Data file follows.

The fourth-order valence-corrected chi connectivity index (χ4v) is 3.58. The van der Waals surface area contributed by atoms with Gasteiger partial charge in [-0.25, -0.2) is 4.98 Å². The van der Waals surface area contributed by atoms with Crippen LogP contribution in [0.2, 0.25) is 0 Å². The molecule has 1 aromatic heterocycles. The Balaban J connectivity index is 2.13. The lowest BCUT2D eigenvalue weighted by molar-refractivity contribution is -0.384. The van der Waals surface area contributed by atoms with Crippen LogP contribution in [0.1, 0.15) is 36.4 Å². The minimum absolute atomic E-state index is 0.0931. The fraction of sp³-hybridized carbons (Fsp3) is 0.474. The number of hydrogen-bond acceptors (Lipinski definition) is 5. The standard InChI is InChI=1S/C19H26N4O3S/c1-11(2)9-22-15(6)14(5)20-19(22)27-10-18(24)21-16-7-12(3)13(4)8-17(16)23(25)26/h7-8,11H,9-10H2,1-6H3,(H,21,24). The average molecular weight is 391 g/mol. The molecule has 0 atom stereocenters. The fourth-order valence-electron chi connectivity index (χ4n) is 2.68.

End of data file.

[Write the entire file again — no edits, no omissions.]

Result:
The fourth-order valence-corrected chi connectivity index (χ4v) is 3.58. The van der Waals surface area contributed by atoms with Gasteiger partial charge in [-0.25, -0.2) is 4.98 Å². The van der Waals surface area contributed by atoms with Crippen LogP contribution in [0.2, 0.25) is 0 Å². The molecule has 1 aromatic heterocycles. The Balaban J connectivity index is 2.13. The lowest BCUT2D eigenvalue weighted by molar-refractivity contribution is -0.384. The van der Waals surface area contributed by atoms with Crippen LogP contribution in [0.1, 0.15) is 36.4 Å². The minimum absolute atomic E-state index is 0.0931. The fraction of sp³-hybridized carbons (Fsp3) is 0.474. The number of hydrogen-bond acceptors (Lipinski definition) is 5. The standard InChI is InChI=1S/C19H26N4O3S/c1-11(2)9-22-15(6)14(5)20-19(22)27-10-18(24)21-16-7-12(3)13(4)8-17(16)23(25)26/h7-8,11H,9-10H2,1-6H3,(H,21,24). The average molecular weight is 391 g/mol. The molecule has 0 atom stereocenters. The fourth-order valence-electron chi connectivity index (χ4n) is 2.68.